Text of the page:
(NewsUSA) - Advances in medicine and greater knowledge about health are helping us to live longer. The current U.S. population of approximately 300 million is projected to increase to 350 million by 2025, and the median age is increasing as well due to a decline in fertility and around a 20-year increase in the average life span during the second half of the 21st century.
These factors, combined with elevated fertility during the two decades following World War II (the baby boom), will result in increased numbers of persons over 65 years of age from 2010 through 2030. Currently, people over 65 years of age make up 12.6 percent of the population. That number is expected to be 19.6 percent by 2030.
With our elder population substantially growing, it is becoming increasingly more important to understand the proper care for those who can no longer care for themselves.
One of the most important activities a caregiver can perform for a person is bathing. This is a daily activity most of us can handle ourselves, but when an adult cannot bathe by himself, the help of a caregiver is needed. At first it might be helping a person to get into and out of the tub. After a while it might progress to the full activity of undressing, washing and dressing again.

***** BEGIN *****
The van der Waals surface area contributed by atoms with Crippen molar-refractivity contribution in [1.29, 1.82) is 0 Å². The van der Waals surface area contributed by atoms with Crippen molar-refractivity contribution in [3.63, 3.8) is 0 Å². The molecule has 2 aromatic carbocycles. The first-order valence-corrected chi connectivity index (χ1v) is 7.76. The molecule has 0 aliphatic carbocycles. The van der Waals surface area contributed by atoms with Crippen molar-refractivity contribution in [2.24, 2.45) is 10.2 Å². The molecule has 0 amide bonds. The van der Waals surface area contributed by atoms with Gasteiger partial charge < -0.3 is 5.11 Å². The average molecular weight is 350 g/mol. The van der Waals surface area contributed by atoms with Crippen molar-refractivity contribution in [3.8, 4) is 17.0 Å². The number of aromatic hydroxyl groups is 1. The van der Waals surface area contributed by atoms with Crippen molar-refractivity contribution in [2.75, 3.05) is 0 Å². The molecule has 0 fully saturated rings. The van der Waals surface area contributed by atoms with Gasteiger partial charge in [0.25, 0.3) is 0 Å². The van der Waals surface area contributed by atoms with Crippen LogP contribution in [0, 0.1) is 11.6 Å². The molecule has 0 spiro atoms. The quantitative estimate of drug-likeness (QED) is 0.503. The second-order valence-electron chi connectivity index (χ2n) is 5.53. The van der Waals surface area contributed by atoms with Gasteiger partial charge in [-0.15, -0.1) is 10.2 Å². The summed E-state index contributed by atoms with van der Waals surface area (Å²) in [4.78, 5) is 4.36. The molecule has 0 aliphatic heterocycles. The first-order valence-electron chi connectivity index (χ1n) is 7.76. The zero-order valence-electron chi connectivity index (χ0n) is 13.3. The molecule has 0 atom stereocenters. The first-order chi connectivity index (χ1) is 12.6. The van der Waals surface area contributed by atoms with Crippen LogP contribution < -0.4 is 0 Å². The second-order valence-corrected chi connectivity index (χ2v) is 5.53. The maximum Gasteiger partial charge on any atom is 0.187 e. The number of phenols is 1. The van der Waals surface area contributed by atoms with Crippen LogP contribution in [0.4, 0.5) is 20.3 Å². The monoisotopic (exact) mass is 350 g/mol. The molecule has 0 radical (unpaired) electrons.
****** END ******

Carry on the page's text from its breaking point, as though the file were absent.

The bath routine is very important and offers many benefits. Washing promotes personal hygiene, resulting in better skin health and a sense of well-being.
When caring for people who cannot care for themselves, safety should be the number-one concern. Bathing is the most physically challenging care-giving task and provides many opportunities for injury. The bather's comfort, both physically and mentally, should also be taken into consideration.
Because of these risks associated with bathing, companies are creating a variety of bathing solutions, such as tubs individuals can walk into and sit in at a chair level or be mechanically lifted into and out of. Some baths have hydrotherapy jets that are fitted at the base of the bath, allowing tiny bubbles to massage and increase the blood flow to extremities in a safe environment.